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Litigating Questions of Quality

Greg Weeks

University of New South Wales Faculty of Law

February 1, 2007

Australian Journal of Administrative Law, Vol. 14, No. 2, p. 76, 2007

There are some grounds of judicial review which inherently lead the court to consider questions of the quality of the decision-maker’s decision. The most prominent of these are review for Wednesbury unreasonableness and S20/2002 irrationality or illogicality. These grounds of review require careful application to avoid reviewing the merits of a case. The Australian Retailers case demonstrates another difficulty with quality review – that of what detail should be allowed in the evidence both supporting and rebutting the alleged error of law. This article provides a brief examination of the nature of quality review, followed by an examination of the approach used by Weinberg J in Australian Retailers. The article also suggests a method by which judicial review for issues of quality can serve its intended purpose – to catch rare and absurd decisions – without becoming unduly time-consuming or, worse, degenerating into merits review.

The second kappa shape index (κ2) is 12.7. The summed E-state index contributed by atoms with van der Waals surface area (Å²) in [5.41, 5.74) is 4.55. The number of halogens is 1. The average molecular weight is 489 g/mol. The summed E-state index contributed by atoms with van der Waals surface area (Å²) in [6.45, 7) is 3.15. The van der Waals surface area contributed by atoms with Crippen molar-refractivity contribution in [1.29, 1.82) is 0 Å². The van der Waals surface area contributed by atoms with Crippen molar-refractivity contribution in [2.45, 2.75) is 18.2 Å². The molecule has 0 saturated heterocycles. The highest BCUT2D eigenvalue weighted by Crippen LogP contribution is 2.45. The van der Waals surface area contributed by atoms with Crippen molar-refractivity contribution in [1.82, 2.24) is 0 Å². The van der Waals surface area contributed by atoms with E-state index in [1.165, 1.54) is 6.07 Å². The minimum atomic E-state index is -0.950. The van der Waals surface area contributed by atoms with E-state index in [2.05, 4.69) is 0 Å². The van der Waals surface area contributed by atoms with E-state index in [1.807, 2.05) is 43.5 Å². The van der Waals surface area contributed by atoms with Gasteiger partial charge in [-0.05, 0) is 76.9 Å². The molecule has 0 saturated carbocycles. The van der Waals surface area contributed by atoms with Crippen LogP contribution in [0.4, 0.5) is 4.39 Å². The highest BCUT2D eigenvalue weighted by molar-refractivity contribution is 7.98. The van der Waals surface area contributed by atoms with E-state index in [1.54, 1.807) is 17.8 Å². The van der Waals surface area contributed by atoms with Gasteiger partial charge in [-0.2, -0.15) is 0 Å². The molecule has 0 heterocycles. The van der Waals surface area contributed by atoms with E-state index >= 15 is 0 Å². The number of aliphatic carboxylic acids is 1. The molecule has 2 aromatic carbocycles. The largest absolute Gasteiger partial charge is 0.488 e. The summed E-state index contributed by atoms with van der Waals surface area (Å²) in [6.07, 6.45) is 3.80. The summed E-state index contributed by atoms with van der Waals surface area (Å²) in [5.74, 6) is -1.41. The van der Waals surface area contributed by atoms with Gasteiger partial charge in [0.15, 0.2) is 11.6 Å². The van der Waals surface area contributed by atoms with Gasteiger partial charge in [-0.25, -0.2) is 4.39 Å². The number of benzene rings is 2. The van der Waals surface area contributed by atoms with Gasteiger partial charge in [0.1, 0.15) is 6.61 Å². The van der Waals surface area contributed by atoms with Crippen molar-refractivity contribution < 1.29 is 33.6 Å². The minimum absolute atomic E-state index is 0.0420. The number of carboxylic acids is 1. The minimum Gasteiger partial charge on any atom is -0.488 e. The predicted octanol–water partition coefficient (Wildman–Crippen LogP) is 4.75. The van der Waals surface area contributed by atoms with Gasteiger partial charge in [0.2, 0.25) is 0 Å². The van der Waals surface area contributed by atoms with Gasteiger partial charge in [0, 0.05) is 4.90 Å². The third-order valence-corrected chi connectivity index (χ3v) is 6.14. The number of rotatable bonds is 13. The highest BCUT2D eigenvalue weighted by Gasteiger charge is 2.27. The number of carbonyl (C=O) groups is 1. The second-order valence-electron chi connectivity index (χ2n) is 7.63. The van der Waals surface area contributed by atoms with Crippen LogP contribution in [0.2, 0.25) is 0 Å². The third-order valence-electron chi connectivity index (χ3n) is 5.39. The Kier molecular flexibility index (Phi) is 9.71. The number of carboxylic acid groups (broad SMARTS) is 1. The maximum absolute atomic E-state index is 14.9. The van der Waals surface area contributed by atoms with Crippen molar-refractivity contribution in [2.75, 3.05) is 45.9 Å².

Number of Pages in PDF File: 13

Keywords: Administrative law, judicial review, Wednesbury, unreasonableness, quality

JEL Classification: K10, K30, K39

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Date posted: August 13, 2009 ; Last revised: July 29, 2010

Suggested Citation

Weeks, Greg, Litigating Questions of Quality (February 1, 2007). Australian Journal of Administrative Law, Vol. 14, No. 2, p. 76, 2007. Available at SSRN: https://ssrn.com/abstract=1448202

Contact Information

Greg Weeks (Contact Author)
University of New South Wales Faculty of Law ( email )
Kensington, New South Wales 2052

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